Thursday, July 23, 2009

The Future As Farse

Faster / Stronger / Better ?

I was walking down the hallway at work yesterday when I passed a cart laden with boxes of paper. On top of one of the piles was a CD-ROM laying exposed without a cover or case.

I sort of smirked to myself, thinking "What a security breach". I had no idea what was on the CD, but knew it could be volumes and volumes of almost anything. The complete Encyclopedia Britannica, Plans for a Nuclear Device, the racy honeymoon photos of one of my co-workers. The possibilities were endless.

Technology has progressed so fast in the past 20 years that it has leap-frogged most people's ability to comprehend the change.

When I go into Walgreen's Drug Store to browse the 'old folks aisle', where they have solutions for ailments that you never knew existed as a young adult, I always swing by the battery wall, to see how much the cost of SD-Cards has dropped. SD-Cards are the little plastic chips that fit into computers and digital cameras that can store data.

About 6 years ago, a 128K SD-Card ran about $80. Today a 4Gig SD-Card runs about $30. That would be a 300% increase in capacity for a third the original cost. Never mind that the little SD-Card (they are about the size of your thumbnail) can hold 4 CD-ROMs and that the 32 Gigabyte SD-Card (that would hold 36 CD-Roms) is on the horizon.

These changes are happening so fast, that no one really notices anymore.

While browsing my favorite websites this morning with my cup of coffee (we used to read the 'paper' but that is so analog these days). I came across this little story tucked inside a sarcastic tech blog I read called "Geekologie". It is about a new carbon material called "Graphene". I suppose this is another take off on the carbon components known as Nano-tubes that I read about last year. To quote from the article:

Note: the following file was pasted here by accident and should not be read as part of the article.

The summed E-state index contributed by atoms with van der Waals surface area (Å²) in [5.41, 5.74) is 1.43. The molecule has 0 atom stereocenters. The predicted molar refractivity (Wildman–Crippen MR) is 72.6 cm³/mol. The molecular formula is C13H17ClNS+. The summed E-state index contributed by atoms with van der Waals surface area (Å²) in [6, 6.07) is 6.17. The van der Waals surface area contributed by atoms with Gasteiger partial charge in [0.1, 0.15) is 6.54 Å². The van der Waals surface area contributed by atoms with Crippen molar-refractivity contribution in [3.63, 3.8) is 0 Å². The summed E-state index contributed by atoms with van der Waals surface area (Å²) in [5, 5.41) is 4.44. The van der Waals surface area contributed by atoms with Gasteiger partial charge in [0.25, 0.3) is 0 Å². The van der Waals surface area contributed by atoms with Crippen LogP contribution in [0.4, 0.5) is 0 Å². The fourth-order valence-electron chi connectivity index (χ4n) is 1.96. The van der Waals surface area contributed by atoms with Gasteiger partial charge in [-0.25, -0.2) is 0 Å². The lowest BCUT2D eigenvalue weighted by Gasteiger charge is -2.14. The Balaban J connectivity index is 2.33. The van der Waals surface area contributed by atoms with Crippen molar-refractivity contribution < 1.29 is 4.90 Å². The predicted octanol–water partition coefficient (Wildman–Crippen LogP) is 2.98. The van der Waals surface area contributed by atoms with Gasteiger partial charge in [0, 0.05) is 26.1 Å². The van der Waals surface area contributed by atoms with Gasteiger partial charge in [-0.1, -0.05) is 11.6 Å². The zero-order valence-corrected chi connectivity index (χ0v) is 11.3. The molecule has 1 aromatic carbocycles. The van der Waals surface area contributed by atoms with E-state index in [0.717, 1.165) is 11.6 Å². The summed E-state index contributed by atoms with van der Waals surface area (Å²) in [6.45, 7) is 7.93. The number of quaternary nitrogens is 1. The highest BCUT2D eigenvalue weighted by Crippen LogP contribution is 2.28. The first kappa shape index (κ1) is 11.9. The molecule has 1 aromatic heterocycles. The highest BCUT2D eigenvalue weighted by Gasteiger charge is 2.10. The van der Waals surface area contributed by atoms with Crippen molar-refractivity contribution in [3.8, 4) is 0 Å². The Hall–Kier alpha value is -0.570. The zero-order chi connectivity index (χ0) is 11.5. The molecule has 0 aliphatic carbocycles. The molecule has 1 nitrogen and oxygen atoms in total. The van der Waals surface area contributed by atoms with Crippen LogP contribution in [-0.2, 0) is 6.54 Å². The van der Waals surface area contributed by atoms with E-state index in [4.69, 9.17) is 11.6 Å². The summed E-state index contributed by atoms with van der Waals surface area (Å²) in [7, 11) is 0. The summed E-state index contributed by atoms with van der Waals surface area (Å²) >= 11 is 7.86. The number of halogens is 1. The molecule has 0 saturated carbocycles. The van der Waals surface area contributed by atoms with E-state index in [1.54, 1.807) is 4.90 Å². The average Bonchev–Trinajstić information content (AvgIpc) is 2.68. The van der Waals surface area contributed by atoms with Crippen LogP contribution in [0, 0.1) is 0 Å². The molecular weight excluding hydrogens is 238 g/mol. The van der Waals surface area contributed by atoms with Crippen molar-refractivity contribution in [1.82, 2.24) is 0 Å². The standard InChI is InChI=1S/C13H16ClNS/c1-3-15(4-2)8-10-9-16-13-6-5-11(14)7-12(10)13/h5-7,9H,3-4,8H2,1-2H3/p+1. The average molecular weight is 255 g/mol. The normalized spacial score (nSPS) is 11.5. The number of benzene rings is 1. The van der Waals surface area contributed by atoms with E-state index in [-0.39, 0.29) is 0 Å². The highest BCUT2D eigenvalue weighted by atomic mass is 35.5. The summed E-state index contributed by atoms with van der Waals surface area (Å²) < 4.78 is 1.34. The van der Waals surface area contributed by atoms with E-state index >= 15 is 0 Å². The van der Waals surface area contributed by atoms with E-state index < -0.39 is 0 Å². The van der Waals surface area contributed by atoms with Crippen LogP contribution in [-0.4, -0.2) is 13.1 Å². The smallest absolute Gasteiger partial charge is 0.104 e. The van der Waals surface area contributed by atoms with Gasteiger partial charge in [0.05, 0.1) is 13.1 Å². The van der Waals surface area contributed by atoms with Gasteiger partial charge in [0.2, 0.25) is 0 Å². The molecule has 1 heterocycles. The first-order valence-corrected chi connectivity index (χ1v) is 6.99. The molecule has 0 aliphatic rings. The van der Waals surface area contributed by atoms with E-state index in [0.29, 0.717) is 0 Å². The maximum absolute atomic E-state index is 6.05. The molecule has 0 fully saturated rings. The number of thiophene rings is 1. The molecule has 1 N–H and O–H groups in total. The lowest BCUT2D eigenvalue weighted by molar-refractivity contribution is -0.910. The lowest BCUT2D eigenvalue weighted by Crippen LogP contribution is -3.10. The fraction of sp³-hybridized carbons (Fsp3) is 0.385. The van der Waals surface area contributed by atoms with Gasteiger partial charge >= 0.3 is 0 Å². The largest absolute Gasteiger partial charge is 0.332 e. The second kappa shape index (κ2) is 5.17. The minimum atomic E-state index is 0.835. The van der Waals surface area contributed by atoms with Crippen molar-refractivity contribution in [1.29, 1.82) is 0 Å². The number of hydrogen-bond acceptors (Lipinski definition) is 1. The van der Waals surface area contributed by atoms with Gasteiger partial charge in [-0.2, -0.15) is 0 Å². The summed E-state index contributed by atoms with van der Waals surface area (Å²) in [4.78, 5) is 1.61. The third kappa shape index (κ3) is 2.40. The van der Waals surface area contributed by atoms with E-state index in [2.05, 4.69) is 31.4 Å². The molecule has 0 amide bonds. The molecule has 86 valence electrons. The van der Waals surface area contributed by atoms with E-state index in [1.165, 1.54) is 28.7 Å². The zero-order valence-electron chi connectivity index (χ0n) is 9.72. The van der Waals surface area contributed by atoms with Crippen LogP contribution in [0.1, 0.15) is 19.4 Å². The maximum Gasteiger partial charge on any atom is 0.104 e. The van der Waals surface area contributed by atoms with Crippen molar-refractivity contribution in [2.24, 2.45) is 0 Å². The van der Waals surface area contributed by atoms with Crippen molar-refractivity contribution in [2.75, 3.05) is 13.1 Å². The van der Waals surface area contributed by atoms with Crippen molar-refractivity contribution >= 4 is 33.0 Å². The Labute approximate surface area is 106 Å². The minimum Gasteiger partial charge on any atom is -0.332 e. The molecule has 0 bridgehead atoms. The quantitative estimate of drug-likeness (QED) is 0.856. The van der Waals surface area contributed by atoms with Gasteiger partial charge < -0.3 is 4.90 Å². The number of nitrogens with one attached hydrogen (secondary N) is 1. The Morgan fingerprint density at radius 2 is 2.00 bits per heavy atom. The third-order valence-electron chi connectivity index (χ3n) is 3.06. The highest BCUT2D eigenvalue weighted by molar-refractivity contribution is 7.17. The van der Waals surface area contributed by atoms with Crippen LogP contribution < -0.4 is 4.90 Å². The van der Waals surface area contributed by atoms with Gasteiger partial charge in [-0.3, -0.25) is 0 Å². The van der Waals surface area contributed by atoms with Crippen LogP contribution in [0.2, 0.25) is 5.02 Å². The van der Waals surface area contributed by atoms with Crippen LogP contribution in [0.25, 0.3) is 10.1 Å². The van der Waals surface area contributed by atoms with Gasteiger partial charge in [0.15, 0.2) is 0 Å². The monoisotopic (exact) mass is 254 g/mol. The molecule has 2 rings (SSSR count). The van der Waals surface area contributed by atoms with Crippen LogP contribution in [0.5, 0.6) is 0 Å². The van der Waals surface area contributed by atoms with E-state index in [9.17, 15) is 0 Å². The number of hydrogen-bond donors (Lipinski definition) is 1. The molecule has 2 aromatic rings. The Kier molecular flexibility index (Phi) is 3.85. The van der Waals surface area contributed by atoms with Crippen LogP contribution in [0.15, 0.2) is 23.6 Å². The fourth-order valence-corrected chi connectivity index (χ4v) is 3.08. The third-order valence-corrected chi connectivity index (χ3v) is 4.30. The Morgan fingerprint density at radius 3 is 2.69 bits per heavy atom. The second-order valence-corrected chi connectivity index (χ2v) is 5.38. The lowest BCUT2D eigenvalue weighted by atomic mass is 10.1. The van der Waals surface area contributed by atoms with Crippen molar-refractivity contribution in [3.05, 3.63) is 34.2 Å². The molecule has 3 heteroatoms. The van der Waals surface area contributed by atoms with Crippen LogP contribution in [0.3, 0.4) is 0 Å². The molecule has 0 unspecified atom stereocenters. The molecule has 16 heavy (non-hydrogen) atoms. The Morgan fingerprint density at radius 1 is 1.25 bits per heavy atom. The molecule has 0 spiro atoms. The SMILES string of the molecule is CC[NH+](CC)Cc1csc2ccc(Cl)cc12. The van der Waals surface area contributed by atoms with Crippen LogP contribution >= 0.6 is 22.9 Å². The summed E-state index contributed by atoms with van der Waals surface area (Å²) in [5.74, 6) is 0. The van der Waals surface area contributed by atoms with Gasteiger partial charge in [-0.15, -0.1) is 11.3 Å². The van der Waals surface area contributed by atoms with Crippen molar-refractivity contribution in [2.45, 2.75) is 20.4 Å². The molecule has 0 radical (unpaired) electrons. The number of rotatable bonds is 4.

"It is the thinnest known material in the universe, and the strongest ever measured. Like diamond, graphene is pure carbon. It forms a six-sided mesh of atoms that, through an electron microscope, looks like a honeycomb or piece of chicken wire. Despite its strength, it's as flexible as plastic wrap and can be bent, folded or rolled up like a scroll."

Now I am sure that the pitfall of "Graphene" at this point is that it is super expensive to make, much less make in large quantities. But then again, so were 128K SD-Cards 6 years ago.

The potential of something like "Graphene" are endless. High tension wires that can transmit power and communication and never break or sag. Automobiles that are crash resistant and weigh less than $500. A trendy work shirt that can double as body armor.

In his science fiction masterpiece "RingWorld", author Larry Niven hinted at something like 'Graphene'. It was a thread no thicker than a human hair and it was unbreakable. Tied between two stones, it could be hurled at an opponent and instantly decapitate them. Science Fiction...gotta love it.

My point here is that I hear about this on a Nerd Blog that also features see-through bikinis and new ways to improve the performance or your 1978 Nintendo NES system. It isn't real mainstream news on CBS and CNN anymore.

Technology is just 'there' and it is changing our lives without any real forethought of how it works, or if it is a really good idea in the societal sense.

Twitter is a great concept for global consciousness and communication, but do we really want adolescents using it as a cheap form of psycho-therapy while also giving predators the ability to stalk our children? Creating technology comes with responsibility. That concept seems to be lost in the modern world.

Even though I try and keep up with what is going on and coming down the pike, I realize that my grandson's world will be so far different than mine, that I won't even be able to comprehend it when he is my age.